LF: Brett Gardner continued his streaky play and, while his speed is still very impressive, he is still not stealing bases at the clip he used to. Gardner could be trade bait, yet again, in the offseason but, if he’s here, he’s the starting leftfielder.

CF: Jacoby Ellsbury is who he is at this point. Nowhere near worth the contract he’s got but still capable of making spectacular defensive plays and going on a hot streak that could carry a team.

RF: Carlos Beltran, who carried the Yankees for the first half, was shipped out of town so the Yankees could start their rebuild and Beltran could get another shot at the playoffs. Aaron Judge started off with a bang and then seemed to lose the strike zone before going down with an oblique injury. Judge will need to work on his contact rates, but safe to say he gets the first shot at starting in RF.

DH: McCann may have a decision to make. Be the full time DH or demand a trade to a place where he could continue to start. He is still a great receiver and, courtesy of his solo shot on Sunday, finished up yet another season with 20 HRs. If he moves on, look for Headley to get his fair share of ABs here.

Bench: Dustin Ackley was largely a non-factor in 2016 but he is with the Yankees for at least another year. He should get another chance. Ronald Torreyes did nothing to lose his role. Look for the Yankees to bring him back, at least for a look in Spring Training, along with Aaron Hicks who was disappointing offensively but changed some games with his defense. Still just 27, the Yankees are likely willing to give him another year to blossom. As for Austin Romine, he acquitted himself very well as the back-up catcher but will the Yankees carry three catchers? Seems doubtful. Are the Pirates looking for yet another former Yankees catcher?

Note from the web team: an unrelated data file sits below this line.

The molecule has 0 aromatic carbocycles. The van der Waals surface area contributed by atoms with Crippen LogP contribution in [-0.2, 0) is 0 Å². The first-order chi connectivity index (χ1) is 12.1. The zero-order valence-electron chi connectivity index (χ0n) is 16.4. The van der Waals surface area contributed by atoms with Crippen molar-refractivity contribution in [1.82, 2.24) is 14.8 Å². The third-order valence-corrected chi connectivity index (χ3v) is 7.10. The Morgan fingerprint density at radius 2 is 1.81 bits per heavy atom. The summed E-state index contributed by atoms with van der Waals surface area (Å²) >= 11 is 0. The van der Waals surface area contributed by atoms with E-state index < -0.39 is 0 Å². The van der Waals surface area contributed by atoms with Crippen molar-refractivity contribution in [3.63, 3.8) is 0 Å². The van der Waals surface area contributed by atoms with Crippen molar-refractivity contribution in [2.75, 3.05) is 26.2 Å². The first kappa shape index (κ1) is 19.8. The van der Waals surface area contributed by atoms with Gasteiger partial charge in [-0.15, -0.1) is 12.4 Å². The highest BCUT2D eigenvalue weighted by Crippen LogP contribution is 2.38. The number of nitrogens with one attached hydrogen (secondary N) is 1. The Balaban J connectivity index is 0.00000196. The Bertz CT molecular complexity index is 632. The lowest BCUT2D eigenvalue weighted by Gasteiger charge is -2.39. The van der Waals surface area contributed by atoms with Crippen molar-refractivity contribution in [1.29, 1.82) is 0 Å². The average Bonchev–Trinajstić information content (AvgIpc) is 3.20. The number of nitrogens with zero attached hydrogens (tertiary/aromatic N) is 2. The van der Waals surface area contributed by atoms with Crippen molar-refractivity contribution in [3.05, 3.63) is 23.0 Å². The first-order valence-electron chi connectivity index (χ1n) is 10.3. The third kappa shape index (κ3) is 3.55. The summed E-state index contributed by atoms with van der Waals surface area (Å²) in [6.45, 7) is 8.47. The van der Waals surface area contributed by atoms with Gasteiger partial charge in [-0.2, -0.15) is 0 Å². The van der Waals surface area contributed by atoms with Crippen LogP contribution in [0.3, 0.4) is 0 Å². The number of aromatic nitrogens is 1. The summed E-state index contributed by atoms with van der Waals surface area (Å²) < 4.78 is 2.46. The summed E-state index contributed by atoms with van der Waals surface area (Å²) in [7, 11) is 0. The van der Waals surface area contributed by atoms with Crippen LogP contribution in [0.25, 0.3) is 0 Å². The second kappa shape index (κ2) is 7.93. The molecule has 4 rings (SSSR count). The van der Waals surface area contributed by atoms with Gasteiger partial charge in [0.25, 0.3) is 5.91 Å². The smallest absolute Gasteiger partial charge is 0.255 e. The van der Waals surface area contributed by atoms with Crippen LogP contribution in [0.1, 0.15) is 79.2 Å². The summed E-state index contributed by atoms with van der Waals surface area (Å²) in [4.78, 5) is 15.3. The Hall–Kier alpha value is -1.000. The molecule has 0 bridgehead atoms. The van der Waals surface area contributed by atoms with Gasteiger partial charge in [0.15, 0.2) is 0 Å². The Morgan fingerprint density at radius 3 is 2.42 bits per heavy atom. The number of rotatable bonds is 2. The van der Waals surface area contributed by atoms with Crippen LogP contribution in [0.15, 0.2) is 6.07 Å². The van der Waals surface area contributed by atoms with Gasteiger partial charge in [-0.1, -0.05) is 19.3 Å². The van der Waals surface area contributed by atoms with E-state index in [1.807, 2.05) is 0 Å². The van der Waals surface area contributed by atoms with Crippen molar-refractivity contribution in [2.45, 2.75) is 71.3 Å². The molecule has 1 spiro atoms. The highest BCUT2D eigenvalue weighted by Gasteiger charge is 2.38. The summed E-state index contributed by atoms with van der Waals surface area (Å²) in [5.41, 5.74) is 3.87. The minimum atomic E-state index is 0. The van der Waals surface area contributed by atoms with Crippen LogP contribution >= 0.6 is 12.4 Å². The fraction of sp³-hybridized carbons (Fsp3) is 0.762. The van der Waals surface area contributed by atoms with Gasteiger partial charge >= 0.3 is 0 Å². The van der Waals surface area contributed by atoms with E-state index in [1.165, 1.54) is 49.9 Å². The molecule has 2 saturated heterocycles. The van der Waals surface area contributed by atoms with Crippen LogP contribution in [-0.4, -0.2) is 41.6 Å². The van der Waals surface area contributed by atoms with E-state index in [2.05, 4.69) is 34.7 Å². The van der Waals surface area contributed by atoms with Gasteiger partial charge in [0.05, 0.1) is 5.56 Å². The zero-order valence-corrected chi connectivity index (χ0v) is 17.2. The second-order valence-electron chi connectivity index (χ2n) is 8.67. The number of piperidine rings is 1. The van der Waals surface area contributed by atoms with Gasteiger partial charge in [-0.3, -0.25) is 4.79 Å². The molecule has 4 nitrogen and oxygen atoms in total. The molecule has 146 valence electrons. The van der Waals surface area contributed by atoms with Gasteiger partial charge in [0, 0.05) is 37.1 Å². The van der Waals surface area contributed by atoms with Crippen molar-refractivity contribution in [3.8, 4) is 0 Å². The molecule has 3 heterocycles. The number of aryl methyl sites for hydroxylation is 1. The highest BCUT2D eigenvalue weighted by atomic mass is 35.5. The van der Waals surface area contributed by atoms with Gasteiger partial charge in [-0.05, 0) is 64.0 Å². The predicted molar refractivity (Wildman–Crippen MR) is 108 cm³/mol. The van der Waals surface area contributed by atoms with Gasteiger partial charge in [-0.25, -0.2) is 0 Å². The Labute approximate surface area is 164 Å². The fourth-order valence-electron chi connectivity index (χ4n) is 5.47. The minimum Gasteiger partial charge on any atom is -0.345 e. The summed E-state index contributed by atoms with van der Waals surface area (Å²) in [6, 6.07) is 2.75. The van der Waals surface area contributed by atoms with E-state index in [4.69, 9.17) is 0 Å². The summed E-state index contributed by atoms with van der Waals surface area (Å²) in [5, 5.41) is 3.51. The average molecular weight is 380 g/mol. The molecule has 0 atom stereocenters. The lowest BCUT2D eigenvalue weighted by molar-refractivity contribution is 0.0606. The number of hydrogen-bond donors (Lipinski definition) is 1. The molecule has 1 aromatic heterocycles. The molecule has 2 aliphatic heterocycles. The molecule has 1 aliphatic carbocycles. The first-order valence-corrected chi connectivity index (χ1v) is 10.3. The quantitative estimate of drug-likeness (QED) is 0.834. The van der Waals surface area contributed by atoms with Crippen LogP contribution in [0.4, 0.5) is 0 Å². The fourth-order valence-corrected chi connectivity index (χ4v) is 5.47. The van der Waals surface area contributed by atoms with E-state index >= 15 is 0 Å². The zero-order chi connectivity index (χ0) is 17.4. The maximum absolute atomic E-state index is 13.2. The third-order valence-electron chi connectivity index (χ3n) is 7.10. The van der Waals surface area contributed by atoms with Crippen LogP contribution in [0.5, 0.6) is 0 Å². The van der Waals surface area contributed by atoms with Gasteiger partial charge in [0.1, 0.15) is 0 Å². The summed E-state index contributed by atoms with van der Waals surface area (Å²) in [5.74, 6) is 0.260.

Pitching
SP: Quietly terrific, Masahiro Tanaka was the Yankees best starting pitcher, but finished the year shut down with fore-arm pain. If healthy, expect him to lead the rotation again in 2017. 

CC Sabathia had a mixed year with some absolutely dominant starts opposite some terrible clunkers. His repertoire is severely reduced and he needs to live on the edges but he was the 2nd most stable pitcher in the rotation. 

Michael Pineda showed flashes of brilliance but ultimately had a disappointing year filled with “If it weren’t just for that one inning!” performances. Next season is his last arbitration year so he’ll be back and in the rotation. 

Brian Mitchell, if healthy, should slot right into Ivan Nova's spot as he did after Nova was sent to pitchers paradise, aka Pittsburgh. 

Nathan Eovaldi is severely injured and is out for at least all of 2017. The Yankees may bring him back and let him heal up for 2018 but he won’t be of any help in 2017. 

I seriously doubt that the Yankees will put Luis Severino in the bullpen without letting him try starting again. Not with all that talent in his arm. If Severino does struggle, Luis Cessa also has a dominant FB and, despite some shaky starts, has done enough for the Yankees to feel comfortable letting him step into the starting rotation.

Bullpen: The bullpen went through so many changes in 2016, it’s probably not worth itemizing. The biggest changes are that Aroldis Chapman and Andrew Miller are no longer dominating from the back-end. 

Dellin Betances struggled mightily in September and it’s still not clear if it is physical or mental. Either way, the Yankees need him to straighten himself out. He’s the surest thing out there. Old friends Adam Warren and Tyler Clippard did well in returning to the Yankees, but the bullpen was not a shining point for the Yankees by the end of the year. The Yankees need some certainty here.


So rest up, Yankees. As disappointing as 2016 ended, Spring Training will be here before you know it along with lots of changes, and renewed expectations.

1 comment:

Unknown said...

Lady at the Bat is awesome. Love your blogs & Yankee knowledge!